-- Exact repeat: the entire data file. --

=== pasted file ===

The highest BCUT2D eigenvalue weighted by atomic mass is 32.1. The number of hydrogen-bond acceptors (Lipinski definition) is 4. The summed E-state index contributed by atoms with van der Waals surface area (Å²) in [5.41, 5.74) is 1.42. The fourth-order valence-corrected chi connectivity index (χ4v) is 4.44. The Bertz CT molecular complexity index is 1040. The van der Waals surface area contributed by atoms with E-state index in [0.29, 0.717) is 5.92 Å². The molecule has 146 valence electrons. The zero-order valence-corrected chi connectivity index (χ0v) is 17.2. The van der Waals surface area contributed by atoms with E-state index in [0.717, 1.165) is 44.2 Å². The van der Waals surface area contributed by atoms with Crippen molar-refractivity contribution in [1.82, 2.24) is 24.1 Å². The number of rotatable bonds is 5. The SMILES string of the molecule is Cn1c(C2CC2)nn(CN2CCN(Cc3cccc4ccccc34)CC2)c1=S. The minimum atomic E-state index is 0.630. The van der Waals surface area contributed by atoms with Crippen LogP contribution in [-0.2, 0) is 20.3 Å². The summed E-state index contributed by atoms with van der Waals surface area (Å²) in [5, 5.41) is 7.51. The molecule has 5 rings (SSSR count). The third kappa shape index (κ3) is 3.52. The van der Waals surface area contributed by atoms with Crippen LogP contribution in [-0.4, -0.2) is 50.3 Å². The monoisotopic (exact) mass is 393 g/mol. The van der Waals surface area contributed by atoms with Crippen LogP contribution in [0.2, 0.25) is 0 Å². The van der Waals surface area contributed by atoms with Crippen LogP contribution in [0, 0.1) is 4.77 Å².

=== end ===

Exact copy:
The highest BCUT2D eigenvalue weighted by atomic mass is 32.1. The number of hydrogen-bond acceptors (Lipinski definition) is 4. The summed E-state index contributed by atoms with van der Waals surface area (Å²) in [5.41, 5.74) is 1.42. The fourth-order valence-corrected chi connectivity index (χ4v) is 4.44. The Bertz CT molecular complexity index is 1040. The van der Waals surface area contributed by atoms with E-state index in [0.29, 0.717) is 5.92 Å². The molecule has 146 valence electrons. The zero-order valence-corrected chi connectivity index (χ0v) is 17.2. The van der Waals surface area contributed by atoms with E-state index in [0.717, 1.165) is 44.2 Å². The van der Waals surface area contributed by atoms with Crippen molar-refractivity contribution in [1.82, 2.24) is 24.1 Å². The number of rotatable bonds is 5. The SMILES string of the molecule is Cn1c(C2CC2)nn(CN2CCN(Cc3cccc4ccccc34)CC2)c1=S. The minimum atomic E-state index is 0.630. The van der Waals surface area contributed by atoms with Crippen LogP contribution in [-0.2, 0) is 20.3 Å². The summed E-state index contributed by atoms with van der Waals surface area (Å²) in [5, 5.41) is 7.51. The molecule has 5 rings (SSSR count). The third kappa shape index (κ3) is 3.52. The van der Waals surface area contributed by atoms with Crippen LogP contribution in [-0.4, -0.2) is 50.3 Å². The monoisotopic (exact) mass is 393 g/mol. The van der Waals surface area contributed by atoms with Crippen LogP contribution in [0.2, 0.25) is 0 Å². The van der Waals surface area contributed by atoms with Crippen LogP contribution in [0, 0.1) is 4.77 Å².